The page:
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Uneven Growth: A Framework for Research in Development Economics

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  • Debraj Ray

Abstract

The textbook paradigm of economywide development rests on the premise of "balanced growth": that is, on the presumption that all sectors will grow in unison over time as a country gets richer. Of course, we would all agree that balanced growth is an abstraction. In many developing countries, economic growth has been fundamentally uneven. The question really is not whether growth is balanced -- it isn't -- but whether the abstraction is a useful one. For many important development questions, I believe the answer is no. This is why I would like to take the reality of "uneven growth" seriously and use it as an organizing device for a research program. I divide my research agenda into roughly two parts: the sources and nature of uneven growth, and the reactions to uneven growth -- how forces are set in motion to restore balance or perhaps even to thwart the growth process. To help us think about the effects of uneven growth, I present a version of Albert Hirschmann's tunnel parable: You're in a multi-lane tunnel, all lanes in the same direction, and you're caught in a serious traffic jam. After a while, the cars in the other lane begin to move. Do you feel better or worse? At first, movement in the other lane may seem like a good sign: you hope that your turn to move will come soon, and indeed that might happen. However, if the other lane keeps whizzing by, with no gaps to enter and with no change on your lane, your reactions may well become quite negative. Unevenness without corresponding redistribution can be tolerated or even welcomed if it raises expectations everywhere, but it will be tolerated for only so long. Thus, uneven growth will set forces in motion to restore a greater degree of balance, even (in some cases) actions that may thwart the growth process itself.

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File URL: http://www.aeaweb.org/articles.php?doi=10.1257/jep.24.3.45
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Bibliographic Info

Article provided by American Economic Association in its journal Journal of Economic Perspectives.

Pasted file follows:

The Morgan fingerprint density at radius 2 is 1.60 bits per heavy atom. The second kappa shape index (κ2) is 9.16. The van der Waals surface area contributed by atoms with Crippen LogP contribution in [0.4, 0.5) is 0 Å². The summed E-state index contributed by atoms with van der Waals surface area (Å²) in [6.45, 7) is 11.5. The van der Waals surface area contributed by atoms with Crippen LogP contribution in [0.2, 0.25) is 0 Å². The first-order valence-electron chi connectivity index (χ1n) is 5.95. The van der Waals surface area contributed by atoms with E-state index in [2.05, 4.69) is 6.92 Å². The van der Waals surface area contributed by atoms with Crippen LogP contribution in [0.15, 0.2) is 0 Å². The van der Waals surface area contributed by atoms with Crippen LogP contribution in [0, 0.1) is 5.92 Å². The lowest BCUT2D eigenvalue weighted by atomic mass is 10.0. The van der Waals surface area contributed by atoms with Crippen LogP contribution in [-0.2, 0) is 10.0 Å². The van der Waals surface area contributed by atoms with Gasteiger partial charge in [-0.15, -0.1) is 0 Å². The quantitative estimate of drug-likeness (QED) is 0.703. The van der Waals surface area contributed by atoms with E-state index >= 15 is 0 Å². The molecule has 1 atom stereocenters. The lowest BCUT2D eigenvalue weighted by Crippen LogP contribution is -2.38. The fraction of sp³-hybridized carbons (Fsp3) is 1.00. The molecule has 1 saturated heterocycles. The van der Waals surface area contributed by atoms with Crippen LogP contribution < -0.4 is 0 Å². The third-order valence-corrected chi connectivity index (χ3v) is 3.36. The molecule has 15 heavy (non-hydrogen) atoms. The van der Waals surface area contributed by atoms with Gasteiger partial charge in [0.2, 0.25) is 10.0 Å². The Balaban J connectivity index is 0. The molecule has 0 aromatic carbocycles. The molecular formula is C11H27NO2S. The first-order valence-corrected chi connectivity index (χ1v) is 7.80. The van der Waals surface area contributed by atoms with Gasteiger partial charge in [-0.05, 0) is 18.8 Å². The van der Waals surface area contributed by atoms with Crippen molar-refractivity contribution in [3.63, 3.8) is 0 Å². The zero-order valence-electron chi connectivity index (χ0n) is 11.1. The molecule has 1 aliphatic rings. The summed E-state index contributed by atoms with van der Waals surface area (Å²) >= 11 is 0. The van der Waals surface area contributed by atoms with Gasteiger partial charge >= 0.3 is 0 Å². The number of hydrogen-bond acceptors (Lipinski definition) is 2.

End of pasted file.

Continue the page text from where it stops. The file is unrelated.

Volume (Year): 24 (2010)
Issue (Month): 3 (Summer)
Pages: 45-60

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Handle: RePEc:aea:jecper:v:24:y:2010:i:3:p:45-60

Note: DOI: 10.1257/jep.24.3.45
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References

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Cited by:
  1. Jerven , Morten & Austin , Gareth & Green, Erik & Uche , Chibuike & Frankema , Ewout & Fourie , Johan & Inikori , Joseph & Moradi , Alexander & Hillbom , Ellen, 2012. "Moving Forward in African Economic History: Bridging the Gap Between Methods and Sources," African Economic History Working Paper 1/2012, African Economic History Network.
  2. Caruso, Raul & Schneider, Friedrich, 2011. "The socio-economic determinants of terrorism and political violence in Western Europe (1994–2007)," European Journal of Political Economy, Elsevier, vol. 27(S1), pages S37-S49.
  3. Álvaro Aguirre, 2011. "The Risk of Civil Conflicts as a Determinant of Political Institutions," Working Papers Central Bank of Chile 649, Central Bank of Chile.
  4. Garofalo, Maria Rosaria, 2011. "Il volontariato può sostenere lo sviluppo? Riflessioni metodologiche per la costruzione di un frame work teorico
    [Can the voluntary sector sustain the development path of an economy? Suggestions f
    ," MPRA Paper 40008, University Library of Munich, Germany.
  5. Ismail, Aisha & Amjad, Shehla, 2014. "Determinants of terrorism in Pakistan: An empirical investigation," Economic Modelling, Elsevier, vol. 37(C), pages 320-331.
  6. Herrendorf, Berthold & Rogerson, Richard & Valentinyi, Akos, 2013. "Growth and Structural Transformation," CEPR Discussion Papers 9370, C.E.P.R. Discussion Papers.
  7. Raj Chetty & Nathaniel Hendren & Patrick Kline & Emmanuel Saez, 2014. "Where is the Land of Opportunity? The Geography of Intergenerational Mobility in the United States," NBER Working Papers 19843, National Bureau of Economic Research, Inc.

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